The objective of this project proposal is to reduce the secondary physical condition of osteoarthritis in the intact leg in unilateral amputees. Osteoarthritis prevalence is greatly increased in amputees using lower limb prostheses due to compensation while walking. By reducing the compensation in gait and thereby the forces that act on the intact leg, the risk of osteoarthritis is also reduced. Presented solutions to this problem involve the specific design and material properties of the device. A microprocessor-controlled knee joint, controlled energy storage and return foot, and optimization of stiffness in the foot prosthetic are all viable solutions that successfully reduce compensation. By comparison of studies conducted of each solution, the controlled energy storage and return prosthetic foot is determined to be the best option. This design greatly reduces forces on the intact leg and creates higher gait symmetry. Despite the more advanced technology and potentially higher cost, implementation of this solution will promote multiple health benefits in the lives of amputees, in addition to reducing compensation and osteoarthritis.
  • Material Layering for Impact Mitigation in Football Helmets

    Danowsky, Joseph; Temple University. Honors Program (Temple University. Libraries, 2020)
    This proposal includes an analysis of three methods of material layering for impact mitigation in football helmets: a system that tunes pressure waves to a damping frequency of a viscoelastic layer, a four-layered system equipped with a soft external shell that can bend and compress with rotational and linear impacts, and a system that makes use of an open-cell foam impregnated with a non-Newtonian fluid. The methods were chosen because of their shared focus on dissipating the pressure and impulse of a collision, and this serves as the primary basis of comparison. Additionally, this proposal will thoroughly analyze the material selection and function of each layer within the helmet as a whole for each solution. After being compared on the basis of several criteria, the design of the Vicis ZERO1 is proposed as the most effective means of material layering for impact mitigation in a football helmet. While a focus on selecting a helmet with a focus on impact mitigation will not eliminate the risk of concussion, it will certainly help to reduce it.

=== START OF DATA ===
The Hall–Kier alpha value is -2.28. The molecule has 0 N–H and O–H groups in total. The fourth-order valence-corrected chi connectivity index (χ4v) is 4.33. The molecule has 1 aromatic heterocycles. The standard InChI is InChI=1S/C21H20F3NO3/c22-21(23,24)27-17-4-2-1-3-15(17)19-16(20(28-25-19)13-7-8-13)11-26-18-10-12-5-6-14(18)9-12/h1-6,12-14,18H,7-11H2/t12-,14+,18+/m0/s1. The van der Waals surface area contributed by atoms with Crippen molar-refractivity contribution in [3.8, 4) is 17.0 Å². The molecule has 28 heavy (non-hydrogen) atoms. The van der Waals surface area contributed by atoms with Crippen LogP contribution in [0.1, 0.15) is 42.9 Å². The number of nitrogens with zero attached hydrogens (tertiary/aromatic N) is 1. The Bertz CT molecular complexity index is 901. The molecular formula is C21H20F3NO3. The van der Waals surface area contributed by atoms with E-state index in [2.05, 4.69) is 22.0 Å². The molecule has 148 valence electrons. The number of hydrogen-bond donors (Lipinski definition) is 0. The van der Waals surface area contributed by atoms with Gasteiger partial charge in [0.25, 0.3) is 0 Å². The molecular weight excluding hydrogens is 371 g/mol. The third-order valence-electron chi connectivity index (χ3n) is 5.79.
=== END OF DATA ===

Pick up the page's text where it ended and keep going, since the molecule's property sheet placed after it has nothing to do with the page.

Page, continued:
• A Very Catty Deep Dive: Facilitating Diversity in Video Games

    Guido, Abby (Temple University. Libraries, 2019)
    In this project, my intent is to show as much of the foundtation for this game as possible both in effort to share my research, and share my story with other interested parties. As such, while the contents to follow are complete from my self imposed standard in August of 2018, the true nature of this project is for it to grow, change, and evolve as I work and research more. As it stands now, I have been quietly working on A Very Catty Game for the better part of six years, beginning on a whim in my freshman year of high school. It has come a long way since then, and I expect that it will go a long way from now. This piece will serve as an important resource and a mark on the calendar to see just how far I will go in the future.
  • Kol Isha Atop the Mechitza: Finding a Women's Voice in Jewish Transgender Activism

    Alpert, Rebecca (Temple University. Libraries, 2020)